From an answer to another RedState poster (with an edit at the end):
To answer you straight, a reason conservatives have a hair trigger when it comes to their elected favorites is that it matters so much. If you are a member of a sizable majority, the occasional defection for whatever reason can make no difference at all; it can be understood as a tactical move prior to an election, important to the defector but not to the final outcome.
The same is true if you are part of a hopeless minority. Olympia Snowe and Susan Collins were acceptable for that reason, for a while. They usually voted the right way, seldom made any difference. The most important thing they did was fill Senate seats as Republicans, giving the 'Pubs two vote closer to a majority for CONTROL OF THE SENATE or to block Democrats as a significant minority.
When legislative things get close, then individual votes start to matter more. In those situations, Democrats seem to understand and they toe the line. Republicans don't, perhaps because they haven't had enough experience as a majority. Bart Stupak was the poster boy for being "persuadable." He and his constituents were anti-OCare-abortions, so he was promised there would be none, and his vote pushed OCare over the top (IIRC). It turned out that his constituents were simply anti-OCare. He declined to run for re-election in 2010, and in gratitude his constituents elected a Republican to replace him. So toeing the line can have its price, as can broken promises. And now we have an OCare that includes abortion funding in some cases.
But I digress. Mis-steps by Rubio and Rand Paul and anybody else are magnified in importance because of the size of their footprints. To use Rubio as an example, he was elected by a popular groundswell in reaction to obvious dissembling by Charlie Crist. He was, and IS, a solid conservative--about everything but the immigration issue. Therefore, I could forgive his position on it, even his participation in the Gang of 8, UP TO A POINT.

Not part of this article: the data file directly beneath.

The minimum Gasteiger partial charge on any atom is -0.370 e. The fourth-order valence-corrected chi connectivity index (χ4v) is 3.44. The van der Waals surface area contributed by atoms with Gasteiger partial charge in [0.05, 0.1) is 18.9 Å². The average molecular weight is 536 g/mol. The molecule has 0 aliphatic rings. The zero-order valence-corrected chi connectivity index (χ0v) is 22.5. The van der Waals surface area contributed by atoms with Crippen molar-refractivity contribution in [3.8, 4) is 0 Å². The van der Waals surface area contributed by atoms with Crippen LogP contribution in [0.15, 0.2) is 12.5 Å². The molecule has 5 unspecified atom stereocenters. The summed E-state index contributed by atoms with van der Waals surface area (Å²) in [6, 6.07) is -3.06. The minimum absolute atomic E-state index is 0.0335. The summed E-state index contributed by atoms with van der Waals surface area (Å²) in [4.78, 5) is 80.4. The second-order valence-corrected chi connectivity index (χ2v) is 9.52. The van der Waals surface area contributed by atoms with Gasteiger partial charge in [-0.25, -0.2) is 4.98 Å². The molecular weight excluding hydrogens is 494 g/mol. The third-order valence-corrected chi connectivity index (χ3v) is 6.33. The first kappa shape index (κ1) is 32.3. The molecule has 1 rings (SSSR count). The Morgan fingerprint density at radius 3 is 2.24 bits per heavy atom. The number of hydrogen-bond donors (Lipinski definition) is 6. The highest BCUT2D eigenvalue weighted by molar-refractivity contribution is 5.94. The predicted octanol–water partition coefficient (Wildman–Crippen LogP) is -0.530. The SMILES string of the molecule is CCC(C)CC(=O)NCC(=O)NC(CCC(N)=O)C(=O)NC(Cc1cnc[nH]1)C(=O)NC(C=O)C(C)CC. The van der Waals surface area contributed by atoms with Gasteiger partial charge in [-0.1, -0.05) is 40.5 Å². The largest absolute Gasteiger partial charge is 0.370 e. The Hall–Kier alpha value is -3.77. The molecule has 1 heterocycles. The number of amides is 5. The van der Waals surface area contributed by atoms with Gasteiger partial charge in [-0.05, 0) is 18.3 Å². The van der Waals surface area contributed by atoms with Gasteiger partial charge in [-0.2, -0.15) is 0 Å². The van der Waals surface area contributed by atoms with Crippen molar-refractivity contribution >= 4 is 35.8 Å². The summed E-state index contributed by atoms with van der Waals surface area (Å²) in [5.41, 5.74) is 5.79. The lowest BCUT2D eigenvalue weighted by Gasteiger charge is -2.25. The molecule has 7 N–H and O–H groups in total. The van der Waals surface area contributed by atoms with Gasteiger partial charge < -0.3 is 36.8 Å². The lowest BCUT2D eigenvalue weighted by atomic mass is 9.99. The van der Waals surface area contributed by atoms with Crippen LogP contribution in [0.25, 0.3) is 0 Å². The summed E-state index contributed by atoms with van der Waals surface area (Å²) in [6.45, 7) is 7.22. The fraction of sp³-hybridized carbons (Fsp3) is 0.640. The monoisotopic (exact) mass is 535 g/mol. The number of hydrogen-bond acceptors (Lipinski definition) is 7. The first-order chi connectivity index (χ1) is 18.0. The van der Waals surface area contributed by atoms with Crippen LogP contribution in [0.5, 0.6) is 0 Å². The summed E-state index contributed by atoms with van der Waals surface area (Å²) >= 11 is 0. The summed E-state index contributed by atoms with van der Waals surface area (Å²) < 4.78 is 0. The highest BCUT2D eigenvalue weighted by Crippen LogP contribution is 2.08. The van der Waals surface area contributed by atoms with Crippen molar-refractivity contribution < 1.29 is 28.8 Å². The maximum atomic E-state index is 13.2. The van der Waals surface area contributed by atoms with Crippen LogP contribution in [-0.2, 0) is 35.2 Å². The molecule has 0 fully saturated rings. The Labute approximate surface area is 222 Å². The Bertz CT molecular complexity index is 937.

As long as he was steadfast in his demand for sensible sequencing, for border security before amnesty (let's just use the word instead of being nit-picky about whether it's the "right" word or not), as long as he was truthful, he got a pass from me because of his unique situation. Once he started backing off of security-first, claiming that a plan is as good as a deed, accommodating Chuck Schumer in back-room deals, he lost my support. As I have stated here more than once, he can regain it only by renouncing the Go8 deal and removing his name from it.
Face it. If Rubio's name were not on this abomination of an immigration disaster, it wouldn't have much of a chance of getting out of the Senate, let alone passing in the House. His support for it is crucial. And his opposition would be crucial as well.
So let that be an answer to your unasked question--Why are conservatives so quick to denounce their former favorites? Because they're so important, but only as long as they remain conservative on critical issues.